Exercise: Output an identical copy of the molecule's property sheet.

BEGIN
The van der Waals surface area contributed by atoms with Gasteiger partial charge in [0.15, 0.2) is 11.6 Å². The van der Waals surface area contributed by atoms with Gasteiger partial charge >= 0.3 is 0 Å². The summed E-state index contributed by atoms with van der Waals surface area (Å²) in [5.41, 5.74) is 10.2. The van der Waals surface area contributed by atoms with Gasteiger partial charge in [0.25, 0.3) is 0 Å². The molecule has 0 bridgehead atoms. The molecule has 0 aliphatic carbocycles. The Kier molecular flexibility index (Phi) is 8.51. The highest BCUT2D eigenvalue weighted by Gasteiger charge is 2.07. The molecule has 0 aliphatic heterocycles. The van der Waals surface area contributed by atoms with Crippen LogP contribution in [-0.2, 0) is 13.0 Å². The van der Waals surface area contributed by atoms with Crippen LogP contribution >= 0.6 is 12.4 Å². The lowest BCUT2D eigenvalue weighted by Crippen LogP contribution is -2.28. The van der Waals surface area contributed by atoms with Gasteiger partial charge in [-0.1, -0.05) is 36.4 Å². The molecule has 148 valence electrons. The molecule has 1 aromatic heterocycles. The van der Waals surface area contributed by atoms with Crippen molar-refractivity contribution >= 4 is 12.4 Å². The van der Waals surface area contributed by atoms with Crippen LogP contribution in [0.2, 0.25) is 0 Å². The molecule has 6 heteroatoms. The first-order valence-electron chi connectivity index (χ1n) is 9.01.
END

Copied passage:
The van der Waals surface area contributed by atoms with Gasteiger partial charge in [0.15, 0.2) is 11.6 Å². The van der Waals surface area contributed by atoms with Gasteiger partial charge >= 0.3 is 0 Å². The summed E-state index contributed by atoms with van der Waals surface area (Å²) in [5.41, 5.74) is 10.2. The van der Waals surface area contributed by atoms with Gasteiger partial charge in [0.25, 0.3) is 0 Å². The molecule has 0 bridgehead atoms. The molecule has 0 aliphatic carbocycles. The Kier molecular flexibility index (Phi) is 8.51. The highest BCUT2D eigenvalue weighted by Gasteiger charge is 2.07. The molecule has 0 aliphatic heterocycles. The van der Waals surface area contributed by atoms with Crippen LogP contribution in [-0.2, 0) is 13.0 Å². The van der Waals surface area contributed by atoms with Crippen LogP contribution >= 0.6 is 12.4 Å². The lowest BCUT2D eigenvalue weighted by Crippen LogP contribution is -2.28. The van der Waals surface area contributed by atoms with Gasteiger partial charge in [-0.1, -0.05) is 36.4 Å². The molecule has 148 valence electrons. The molecule has 1 aromatic heterocycles. The van der Waals surface area contributed by atoms with Crippen molar-refractivity contribution >= 4 is 12.4 Å². The van der Waals surface area contributed by atoms with Crippen LogP contribution in [0.2, 0.25) is 0 Å². The molecule has 6 heteroatoms. The first-order valence-electron chi connectivity index (χ1n) is 9.01.